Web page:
David Paine

Jan 11, 2021

3 min read

Fixing the country starts right here.

In the wake of the terrible and frightening violence at the U.S. Capitol, I felt compelled to share this story:

We and our next door neighbor couldn’t be or see things more differently when it comes to politics. Yet on election eve we sat down and watched the returns together at our house over a few bottles of wine. We laughed, argued, and rooted for the candidates we wanted to see win. We took it very seriously. But we also had fun.

We may always disagree on things politically, but we respect and care about each other as people. Our children play together, we share ideas, bicycle pumps, and oatmeal cookies, and we pick up packages left at each other’s front doors when we are away from home (to keep them from being stolen.)

Because we know each other personally, we have been able to transcend our political differences.

But when it comes to social media, that’s not possible.

You may have heard of the platform “Nextdoor.” It’s a place where you can post things you want to sell, alert your neighbors when someone is breaking into cars, and let people know if you lost your cat or dog.

It’s also a place where people get to attack one another mercilessly because of who they happen to support politically.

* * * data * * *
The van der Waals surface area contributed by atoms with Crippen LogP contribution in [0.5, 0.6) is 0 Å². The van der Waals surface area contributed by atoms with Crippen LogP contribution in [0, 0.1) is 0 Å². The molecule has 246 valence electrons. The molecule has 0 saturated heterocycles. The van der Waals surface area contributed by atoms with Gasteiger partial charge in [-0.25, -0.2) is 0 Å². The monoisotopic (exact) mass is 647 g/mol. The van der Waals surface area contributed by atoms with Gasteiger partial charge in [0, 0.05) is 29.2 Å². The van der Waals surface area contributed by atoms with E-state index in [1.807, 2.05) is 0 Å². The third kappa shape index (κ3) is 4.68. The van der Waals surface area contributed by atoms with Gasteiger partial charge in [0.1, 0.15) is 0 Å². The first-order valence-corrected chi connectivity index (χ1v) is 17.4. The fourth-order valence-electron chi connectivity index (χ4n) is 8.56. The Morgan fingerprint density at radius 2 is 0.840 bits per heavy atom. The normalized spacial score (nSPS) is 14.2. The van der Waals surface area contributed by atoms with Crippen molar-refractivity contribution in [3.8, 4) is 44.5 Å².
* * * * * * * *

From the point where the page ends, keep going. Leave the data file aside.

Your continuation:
The problem with “Nextdoor” is that it is the exact opposite of being “next door” to anyone. It makes it all too easy to attack and call others names from a far without any consequence. It allows us to behave in ways few of us would ever consider when talking to our neighbors face-to-face.

Sadly, almost everyone who post things on social media know little if anything about the people they might label or criticize. They don’t know their families or their children, they don’t know the health issues they may be overcoming; they don’t know the work they put into caring for their homes, or the hours they might spend volunteering, caring for a sick relative, or serving as a teacher’s aid, little league coach, or assistant at their local church.

Social media makes it very easy to marginalize other people — to not see them as human at all — which in turn makes it too easy to hate them.

There’s a lot of talk about how we can fix this country. For me, that has to happen one community at a time.

It needs to start right here — in my community and yours. Not down the road, or in another city or state.

Perhaps we can begin by giving each other the benefit of the doubt both online and in real life. Maybe the next time we post something on Nextdoor, Twitter, or Facebook, we should imagine that this person or that actually lives “nextdoor” to us, and that what we say to them online is the same as saying it to them when they step out to get their mail.

Let’s choose (because it is a choice) not to engage negatively with others who clearly have no interest in building bridges, and let’s acknowledge that differences of opinion, religion, race or other things represent the very notion of freedom, and are part of what makes America the greatest country in the world.

We can begin to unify the nation, but it starts right here, with you and me.